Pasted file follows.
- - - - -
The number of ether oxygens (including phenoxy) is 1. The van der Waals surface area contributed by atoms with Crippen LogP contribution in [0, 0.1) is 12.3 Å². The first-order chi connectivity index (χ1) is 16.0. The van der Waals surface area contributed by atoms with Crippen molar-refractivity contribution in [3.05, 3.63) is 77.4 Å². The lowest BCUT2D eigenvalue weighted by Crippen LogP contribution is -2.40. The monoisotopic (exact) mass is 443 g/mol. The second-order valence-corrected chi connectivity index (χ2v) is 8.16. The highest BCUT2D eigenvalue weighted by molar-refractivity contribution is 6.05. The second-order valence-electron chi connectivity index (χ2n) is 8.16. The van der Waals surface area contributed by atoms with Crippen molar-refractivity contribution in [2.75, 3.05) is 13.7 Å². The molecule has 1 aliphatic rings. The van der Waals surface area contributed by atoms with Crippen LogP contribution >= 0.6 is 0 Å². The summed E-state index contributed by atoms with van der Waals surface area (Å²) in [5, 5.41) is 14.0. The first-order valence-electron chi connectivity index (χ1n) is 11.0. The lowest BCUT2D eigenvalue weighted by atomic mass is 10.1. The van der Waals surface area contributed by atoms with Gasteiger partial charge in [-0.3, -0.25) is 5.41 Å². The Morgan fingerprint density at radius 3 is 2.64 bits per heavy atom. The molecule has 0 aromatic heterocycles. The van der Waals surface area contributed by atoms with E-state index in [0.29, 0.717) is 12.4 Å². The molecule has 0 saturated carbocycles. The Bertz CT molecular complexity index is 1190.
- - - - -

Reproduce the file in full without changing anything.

The number of ether oxygens (including phenoxy) is 1. The van der Waals surface area contributed by atoms with Crippen LogP contribution in [0, 0.1) is 12.3 Å². The first-order chi connectivity index (χ1) is 16.0. The van der Waals surface area contributed by atoms with Crippen molar-refractivity contribution in [3.05, 3.63) is 77.4 Å². The lowest BCUT2D eigenvalue weighted by Crippen LogP contribution is -2.40. The monoisotopic (exact) mass is 443 g/mol. The second-order valence-corrected chi connectivity index (χ2v) is 8.16. The highest BCUT2D eigenvalue weighted by molar-refractivity contribution is 6.05. The second-order valence-electron chi connectivity index (χ2n) is 8.16. The van der Waals surface area contributed by atoms with Crippen molar-refractivity contribution in [2.75, 3.05) is 13.7 Å². The molecule has 1 aliphatic rings. The van der Waals surface area contributed by atoms with Crippen LogP contribution >= 0.6 is 0 Å². The summed E-state index contributed by atoms with van der Waals surface area (Å²) in [5, 5.41) is 14.0. The first-order valence-electron chi connectivity index (χ1n) is 11.0. The lowest BCUT2D eigenvalue weighted by atomic mass is 10.1. The van der Waals surface area contributed by atoms with Gasteiger partial charge in [-0.3, -0.25) is 5.41 Å². The Morgan fingerprint density at radius 3 is 2.64 bits per heavy atom. The molecule has 0 aromatic heterocycles. The van der Waals surface area contributed by atoms with E-state index in [0.29, 0.717) is 12.4 Å². The molecule has 0 saturated carbocycles. The Bertz CT molecular complexity index is 1190.